The Problem With the Metro Blue/Expo Light Rail Is… Cars

Can you spot the Expo Line train waiting behind all those cars downtown? Capture from Streetsfilms
Can you spot the Expo Line train waiting behind all those cars downtown? Capture from Streetsfilms

Streetfilms and TransitCenter were in Los Angeles a couple weeks ago riding Metro’s rail lines, and interviewing livability experts on what’s working here and what isn’t. Below is the first short documentary to come from that visit.

The Streetfilm features some of Streetsblog’s favorite L.A. transportation experts: Curbed’s Alissa Walker, and UCLA’s Juan Matute and Michael Manville.

The experts shed light on a big problem with Metro light rail lines. As Walker puts it, “the problem with mass transit in Los Angeles is cars.”

Both the Blue and Expo Lines move at fairly high speeds where they are on their own dedicated rail rights-of-way, but, as they get into downtown Los Angeles, they run at-grade on streets. There they compete with lots of car traffic, and their speeds decrease a great deal. Specifically, as Manville states:

You get into that [downtown] area, and suddenly there’s a dispute over who’s going to have priority. I think, in a real way, in that fight, the transit line lost. Because the Blue Line and the Expo Line, not only do they have to circumnavigate with each other, but now you’re in a congested urban environment and the cars, in a real way, do have priority.

This has been very clear on the Blue and Expo lines, but it also applies to the Orange Line and parts of the Gold Line – and probably the planned Van Nuys Blvd line.

Metro board and staff are aware of the issue. In early 2017, the board passed a motion directing staff to improve Expo/Blue speed and reliability, especially along the at-grade portion downtown. The motion directs Metro staff to evaluate and implement short-term improvements “including but not limited to signal optimization, signal priority, signal preemption, and consideration of street closures” as well as studying long-term improvements such as grade separation.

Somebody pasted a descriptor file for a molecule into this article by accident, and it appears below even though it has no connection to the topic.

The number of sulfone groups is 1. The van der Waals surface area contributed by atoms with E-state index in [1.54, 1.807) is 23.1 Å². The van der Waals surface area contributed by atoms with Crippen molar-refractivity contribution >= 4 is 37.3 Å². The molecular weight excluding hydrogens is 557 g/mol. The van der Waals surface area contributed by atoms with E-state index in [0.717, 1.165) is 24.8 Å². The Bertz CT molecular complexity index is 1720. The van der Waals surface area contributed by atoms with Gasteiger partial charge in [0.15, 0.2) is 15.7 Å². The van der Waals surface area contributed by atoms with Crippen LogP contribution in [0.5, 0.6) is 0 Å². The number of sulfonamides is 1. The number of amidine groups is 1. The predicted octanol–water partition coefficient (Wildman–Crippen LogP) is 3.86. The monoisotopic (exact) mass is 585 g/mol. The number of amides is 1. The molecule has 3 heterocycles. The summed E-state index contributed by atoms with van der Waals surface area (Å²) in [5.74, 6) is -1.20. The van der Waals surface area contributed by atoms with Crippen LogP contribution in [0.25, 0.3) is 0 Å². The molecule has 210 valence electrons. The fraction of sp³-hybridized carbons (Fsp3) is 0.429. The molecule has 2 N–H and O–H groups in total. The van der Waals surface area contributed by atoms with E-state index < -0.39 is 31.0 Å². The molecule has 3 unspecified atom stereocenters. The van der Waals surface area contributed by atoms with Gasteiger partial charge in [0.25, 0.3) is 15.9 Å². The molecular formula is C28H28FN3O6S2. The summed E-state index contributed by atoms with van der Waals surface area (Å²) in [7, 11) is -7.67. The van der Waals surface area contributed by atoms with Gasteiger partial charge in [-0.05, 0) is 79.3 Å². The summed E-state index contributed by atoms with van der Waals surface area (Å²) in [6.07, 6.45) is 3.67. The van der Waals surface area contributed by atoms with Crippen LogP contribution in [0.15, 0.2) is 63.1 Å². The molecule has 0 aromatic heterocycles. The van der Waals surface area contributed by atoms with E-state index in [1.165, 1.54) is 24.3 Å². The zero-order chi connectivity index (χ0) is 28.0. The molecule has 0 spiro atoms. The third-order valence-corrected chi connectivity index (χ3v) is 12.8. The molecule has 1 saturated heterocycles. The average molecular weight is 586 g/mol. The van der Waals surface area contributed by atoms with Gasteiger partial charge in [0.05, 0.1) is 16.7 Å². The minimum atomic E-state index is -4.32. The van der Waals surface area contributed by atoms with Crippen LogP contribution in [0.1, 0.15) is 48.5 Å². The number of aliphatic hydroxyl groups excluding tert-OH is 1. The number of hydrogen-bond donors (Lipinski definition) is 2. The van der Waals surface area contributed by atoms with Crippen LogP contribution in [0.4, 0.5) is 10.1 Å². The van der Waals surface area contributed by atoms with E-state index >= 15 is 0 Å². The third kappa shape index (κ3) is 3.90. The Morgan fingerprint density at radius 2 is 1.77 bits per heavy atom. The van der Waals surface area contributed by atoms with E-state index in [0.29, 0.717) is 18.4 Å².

Thanks to the board’s push and Metro staff’s hard work, some short-term improvements have been implemented. A new gate-arm was installed to keep scofflaw drivers from repeatedly crashing into trains when illegally turning left from Flower Street onto the 10 Freeway on-ramp. Internally, Metro improved reliability by improving operational procedures at 7th Street, adding new rail cars, and cross-training Blue/Expo operators.

But why not give a train, carrying hundreds of people, priority over a car, which typically carries one person?

Part of Metro’s answer is that streets and signal prioritization are not entirely in its control. Metro runs the trains, and must negotiate with local cities for how streets will operate.

Prior to the arrival of its current General Manager Seleta Reynolds, the city of L.A. Transportation Department (LADOT) was more-or-less hostile to transit operations that would impact car through-put. Under Reynolds, LADOT is more open to supporting transit operations, but getting Metro and DOT to work together to improve transit is not easy.